The British Army recaptured Tobruk on 12th November, 1942. During the El Alamein campaign half of Rommel's 100,000 man army was killed, wounded or taken prisoner. He also lost over 450 tanks and 1,000 guns. The British and Commonwealth forces suffered 13,500 casualties and 500 of their tanks were damaged. However, of these, 350 were repaired and were able to take part in future battles.

Winston Churchill was convinced that the battle of El Alamein marked the turning point in the war and ordered the ringing of church bells all over Britain. As he said later: "Before Alamein we never had a victory, after Alamein we never had a defeat."

Primary Sources

(1) In Italy in 1943 Bernard Montgomery commented on the importance of air support during modern battles.

I believe that the first and great principle of war is that you must first win your air battle before you fight your land and sea battle. If you examine the conduct of the campaign from Alamein through Tunisia, Sicily and Italy you will find I have never fought a land battle until the air battle has been won. We never had to bother about the enemy air, because we won the air battle first.

The second great principle is that Army plus Air has to be so knitted that the two together from one entity. If you do that, the resultant military effort will be so great that nothing will be able to stand against it.

The third principle is that the Air Force command. I hold that it is quite wrong for the soldier to want to exercise command over the air striking forces. The handling of an Air Force is a life-study, and therefore the air part must be kept under Air Force command.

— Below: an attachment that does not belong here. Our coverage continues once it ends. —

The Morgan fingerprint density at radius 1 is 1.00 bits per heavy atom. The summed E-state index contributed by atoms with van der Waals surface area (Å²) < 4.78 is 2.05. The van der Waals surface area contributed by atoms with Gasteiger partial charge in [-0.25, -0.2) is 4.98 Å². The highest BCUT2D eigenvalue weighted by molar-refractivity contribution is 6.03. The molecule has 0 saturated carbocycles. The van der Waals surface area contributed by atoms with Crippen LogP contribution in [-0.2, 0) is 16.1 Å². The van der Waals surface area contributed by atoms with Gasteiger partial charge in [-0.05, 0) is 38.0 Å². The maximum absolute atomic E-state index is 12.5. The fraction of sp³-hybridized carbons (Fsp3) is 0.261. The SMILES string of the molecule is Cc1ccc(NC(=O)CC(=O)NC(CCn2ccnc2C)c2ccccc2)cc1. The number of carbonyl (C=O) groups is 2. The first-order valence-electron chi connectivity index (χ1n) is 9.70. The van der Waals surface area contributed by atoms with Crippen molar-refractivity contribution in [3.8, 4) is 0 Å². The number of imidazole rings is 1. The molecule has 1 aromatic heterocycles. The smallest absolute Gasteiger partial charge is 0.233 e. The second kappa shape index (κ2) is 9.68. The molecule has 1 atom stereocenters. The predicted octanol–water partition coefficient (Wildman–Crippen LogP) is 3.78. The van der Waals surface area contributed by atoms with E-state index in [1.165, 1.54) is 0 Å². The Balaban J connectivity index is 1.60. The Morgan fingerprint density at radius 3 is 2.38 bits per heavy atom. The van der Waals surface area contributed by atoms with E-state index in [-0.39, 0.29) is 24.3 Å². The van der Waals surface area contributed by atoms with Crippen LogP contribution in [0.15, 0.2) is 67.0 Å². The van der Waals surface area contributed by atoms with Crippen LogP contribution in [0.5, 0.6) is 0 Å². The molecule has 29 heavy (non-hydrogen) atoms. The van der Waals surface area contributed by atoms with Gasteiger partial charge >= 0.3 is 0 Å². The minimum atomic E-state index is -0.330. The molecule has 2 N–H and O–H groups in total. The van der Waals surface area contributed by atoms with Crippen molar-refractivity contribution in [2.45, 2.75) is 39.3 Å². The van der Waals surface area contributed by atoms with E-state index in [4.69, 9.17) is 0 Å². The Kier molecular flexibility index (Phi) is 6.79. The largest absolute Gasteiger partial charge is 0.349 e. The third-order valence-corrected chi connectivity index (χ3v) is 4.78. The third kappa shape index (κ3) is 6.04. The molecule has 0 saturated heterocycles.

The Desert Air Force and the Eighth Army are one. We do not understand the meaning of "army cooperation". When you are one entity you cannot cooperate. If you knit together the power of the Army on the land and the power of the Air in the sky, then nothing will stand against you and you will never lose a battle.

(2) Wilhelm von Thoma fought against Bernard Montgomery in the Desert War. After the war he was interviewed by Basil Liddell Hart for his book The Other Side of the Hill (1948)

I thought he (Montgomery) was very cautious, considering his immensely superior strength, but he is the only Field-Marshal in this war who won all his battles. In modem mobile warfare the tactics are not the main thing. The decisive factor is the organization of one's resources to maintain the momentum.

(3) Harold Alexander and Bernard Montgomery were criticized for not being more aggressive after the Allied victory at El Alamein. He defended his actions in his autobiography published in 1961.

At Alamein Rommel was utterly defeated but not annihilated: Alamein was a decisive victory but not a complete one. It is easy to look back after eighteen years and suggest that the Afrika Korps could have been destroyed by a more vigorous exploitation after the breakthrough, but let us remember the realities of the time.

Monty had his first big command. He was new to the desert. He was fighting a great battlefield tactician in Rommel, whose troops were seasoned warriors: he and they had won some remarkable victories; whereas the Eighth Army had only recently been reformed and given the material to take on the Axis at better odds; many of our fresh reinforcements were new to desert conditions; and although our Intelligence was good we couldn't know accurately what punch the Germans were still nursing.